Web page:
The legacy you create in safety must be on-purpose.
Legacy. It’s what you leave behind after you're gone. You want a purposeful legacy. Those ones are positive. The legacy you leave behind by accident is usually a negative one.
No one will remember the safety systems you built after you're gone. Nor will they remember that you were responsible for the security lock on a door or a new design for lock-out tags. Those are lifeless objects. And although they play a part, forms, rules, paperwork and procedures can be replaced. They are temporary at best.
Safety systems are not legacy things. That is unless you’ve done something so radically different that it’s now referred to as The (your name) Manoeuvre. Then it’s a legacy. But those things don’t come around often. Instead, consider the easier way to create a legacy, by being remembered for who you are instead of what you’ve done.
Here are three tips to consider in building a legacy in safety:
1Care. You would think that this one would be easy but you’d be wrong. For some reason, in the world of safety supervision and management, people are afraid of being, well, people. They’re afraid to let themselves be who they are. Good people care about people. And you are a good person, aren’t you? You work with good people don’t you? If a disaster hit your community, you’d rally others to join you to help out wouldn’t you? You see, that’s what good people do. That’s what you expect from people who care about other people and the communities in which they live. It’s OK to care. It’s OK to express your feelings of gratitude, hurt, honour and compassion. If you’re not in touch with those emotions, how can you guide yourself to do the right thing? People will remember how you made yours a better place to work because of the the way you made people feel. They will remember how they felt valued and cared about when you were around. They will remember that you lifted up your team and made them proud of the work they do. But no one will remember that you made a new rule. In a world where disengaged employees seem to care little for the work they do, those who do care stand out. Be that person.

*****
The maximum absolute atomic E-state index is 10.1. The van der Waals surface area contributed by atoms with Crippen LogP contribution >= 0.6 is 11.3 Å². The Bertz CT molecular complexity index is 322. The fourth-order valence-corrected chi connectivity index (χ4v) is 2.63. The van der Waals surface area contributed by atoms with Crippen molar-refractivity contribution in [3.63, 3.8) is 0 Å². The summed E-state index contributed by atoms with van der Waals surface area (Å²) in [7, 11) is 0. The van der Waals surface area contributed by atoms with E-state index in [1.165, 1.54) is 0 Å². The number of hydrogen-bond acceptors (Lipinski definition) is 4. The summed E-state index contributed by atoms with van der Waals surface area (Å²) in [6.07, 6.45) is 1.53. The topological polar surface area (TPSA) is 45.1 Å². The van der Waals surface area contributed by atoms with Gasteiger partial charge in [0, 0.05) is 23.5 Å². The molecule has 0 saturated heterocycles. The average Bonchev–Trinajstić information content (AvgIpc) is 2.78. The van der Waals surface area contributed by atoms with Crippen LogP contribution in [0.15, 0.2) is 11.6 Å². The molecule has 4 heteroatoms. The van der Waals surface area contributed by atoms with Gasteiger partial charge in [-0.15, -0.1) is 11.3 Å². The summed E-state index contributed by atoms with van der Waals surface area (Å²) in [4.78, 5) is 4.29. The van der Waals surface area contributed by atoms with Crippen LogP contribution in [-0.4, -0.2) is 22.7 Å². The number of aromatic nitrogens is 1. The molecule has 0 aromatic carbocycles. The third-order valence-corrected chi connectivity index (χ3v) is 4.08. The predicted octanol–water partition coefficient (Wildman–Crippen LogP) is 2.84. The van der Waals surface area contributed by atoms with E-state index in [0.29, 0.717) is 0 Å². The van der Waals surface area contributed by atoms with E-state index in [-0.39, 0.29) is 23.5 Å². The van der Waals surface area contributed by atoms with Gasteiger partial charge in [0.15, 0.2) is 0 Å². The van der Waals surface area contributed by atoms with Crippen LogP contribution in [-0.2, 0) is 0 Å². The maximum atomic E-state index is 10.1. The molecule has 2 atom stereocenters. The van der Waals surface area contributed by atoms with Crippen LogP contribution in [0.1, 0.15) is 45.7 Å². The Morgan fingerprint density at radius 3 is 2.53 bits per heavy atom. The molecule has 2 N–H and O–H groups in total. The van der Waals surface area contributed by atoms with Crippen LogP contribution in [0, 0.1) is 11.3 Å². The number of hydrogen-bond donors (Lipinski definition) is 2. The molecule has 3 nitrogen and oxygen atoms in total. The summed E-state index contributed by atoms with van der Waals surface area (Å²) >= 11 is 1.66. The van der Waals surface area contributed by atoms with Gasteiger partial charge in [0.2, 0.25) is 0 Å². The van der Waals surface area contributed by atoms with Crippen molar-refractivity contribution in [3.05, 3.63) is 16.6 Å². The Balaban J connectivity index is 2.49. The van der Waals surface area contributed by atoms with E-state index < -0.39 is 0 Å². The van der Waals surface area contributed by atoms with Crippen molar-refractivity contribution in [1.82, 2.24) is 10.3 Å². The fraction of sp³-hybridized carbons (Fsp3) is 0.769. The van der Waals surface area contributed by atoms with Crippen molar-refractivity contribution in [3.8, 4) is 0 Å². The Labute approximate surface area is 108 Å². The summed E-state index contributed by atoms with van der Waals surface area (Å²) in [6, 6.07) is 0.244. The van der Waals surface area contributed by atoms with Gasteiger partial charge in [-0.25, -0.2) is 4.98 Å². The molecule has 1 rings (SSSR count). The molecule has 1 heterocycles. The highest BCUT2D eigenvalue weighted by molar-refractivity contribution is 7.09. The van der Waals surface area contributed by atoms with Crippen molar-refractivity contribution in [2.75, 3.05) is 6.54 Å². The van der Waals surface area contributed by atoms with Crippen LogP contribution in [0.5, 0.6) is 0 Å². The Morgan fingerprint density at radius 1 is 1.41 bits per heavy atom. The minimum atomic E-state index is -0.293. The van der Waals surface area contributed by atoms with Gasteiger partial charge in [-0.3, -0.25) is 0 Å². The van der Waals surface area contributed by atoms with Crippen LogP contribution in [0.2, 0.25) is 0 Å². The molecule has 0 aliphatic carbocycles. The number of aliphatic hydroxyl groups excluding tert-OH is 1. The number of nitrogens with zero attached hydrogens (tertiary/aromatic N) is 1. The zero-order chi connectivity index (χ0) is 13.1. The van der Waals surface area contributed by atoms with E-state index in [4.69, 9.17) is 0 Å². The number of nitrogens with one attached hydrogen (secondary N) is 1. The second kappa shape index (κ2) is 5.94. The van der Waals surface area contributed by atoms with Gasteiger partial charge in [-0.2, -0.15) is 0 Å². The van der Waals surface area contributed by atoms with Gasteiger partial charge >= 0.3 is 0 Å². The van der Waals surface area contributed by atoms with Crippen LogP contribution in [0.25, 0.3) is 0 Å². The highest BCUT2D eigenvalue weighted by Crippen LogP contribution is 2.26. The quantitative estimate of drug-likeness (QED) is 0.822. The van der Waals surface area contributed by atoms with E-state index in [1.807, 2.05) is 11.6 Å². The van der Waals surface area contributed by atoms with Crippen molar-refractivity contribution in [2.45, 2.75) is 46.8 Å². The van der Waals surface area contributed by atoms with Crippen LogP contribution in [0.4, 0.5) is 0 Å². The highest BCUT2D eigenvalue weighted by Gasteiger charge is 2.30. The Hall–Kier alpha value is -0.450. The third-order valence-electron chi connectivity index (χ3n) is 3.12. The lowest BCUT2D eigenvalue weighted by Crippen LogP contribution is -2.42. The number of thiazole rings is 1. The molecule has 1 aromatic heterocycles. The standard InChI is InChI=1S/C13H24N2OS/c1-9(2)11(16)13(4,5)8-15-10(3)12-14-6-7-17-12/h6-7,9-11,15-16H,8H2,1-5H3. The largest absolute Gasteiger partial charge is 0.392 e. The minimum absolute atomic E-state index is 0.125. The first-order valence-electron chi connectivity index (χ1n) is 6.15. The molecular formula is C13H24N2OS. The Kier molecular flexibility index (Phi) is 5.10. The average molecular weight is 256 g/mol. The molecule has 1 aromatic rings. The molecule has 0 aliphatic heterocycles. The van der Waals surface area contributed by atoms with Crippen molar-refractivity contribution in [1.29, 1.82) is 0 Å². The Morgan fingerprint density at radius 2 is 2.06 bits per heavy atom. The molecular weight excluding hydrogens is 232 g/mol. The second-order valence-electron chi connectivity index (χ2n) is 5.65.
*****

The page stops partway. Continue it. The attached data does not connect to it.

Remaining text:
2Have non-negotiables. Every person who is clear on what they will and won’t accept has a list of non-negotiables: things they are unwilling to bend on. Honesty, integrity, accountability, work ethic may be things that you are not willing to negotiate on. Safety performance has got to be up near the top of the list. There can be no negotiation on safety. In fact, the only non-negotiable that should be higher up the list of non-negotiables is human life. That means you have to (see point #1 above) care for your people first and then ensure that they are embracing the safe way. When you put people ahead of rules, you use the rules to support your love of people. And don’t worry, it’s not imperative that everyone else know what your non-negotiables are. What matters is that you know what they are. They’re yours. Your expectations for your crew and fellow employees will be based on non negotiables. Don’t worry, everyone else will soon figure out the things you won’t give an inch on. And you’ll be respected for it because you won’t accept excuses on those things.
3Build other leaders. As the saying goes, the purpose of a fruit tree isn’t to grow fruit but to grow another tree. Leadership is exactly the same way. The purpose of leaders is to grow more leaders. If you’re not building other leaders, you’re not leaving a legacy. Safety leaders share the credit if they don’t give it all away to the team that did the work. When you build people up, they don’t let you down. The best way to ensure your legacy is to plant seeds and grow more leaders. Then the work you do can live on after you’re gone. The sweetest thing you can for your current workplace is to make them miss you when you're gone. To know that you made a difference gives a great deal of satisfaction to the work. It can make you proud. If you are proud of your work, you are proud of your people. There is no other way to look at it. Build other leaders and you have good reason to be proud.
The great part of legacies is that there is no better time to start on them than right this moment. Everything you’ve done up to this point is accidental. From now on, the legacy you create in safety will be on-purpose. While you're building yours,inspire others to do the same.
Kevin Burns gives engaging, entertaining and inspiring speeches to front-line employees at safety meetings. He also works with supervisors and safety managers on-site or in keynote presentations at conferences. Kevin helps organizations integrate caring for and valuing employees through their safety programs. Kevin Burns is a management consultant, safety speaker and author of 9 books.He is based in Calgary, Canada.
©2016 ZeroSpeak Corporation and Kevin Burns.
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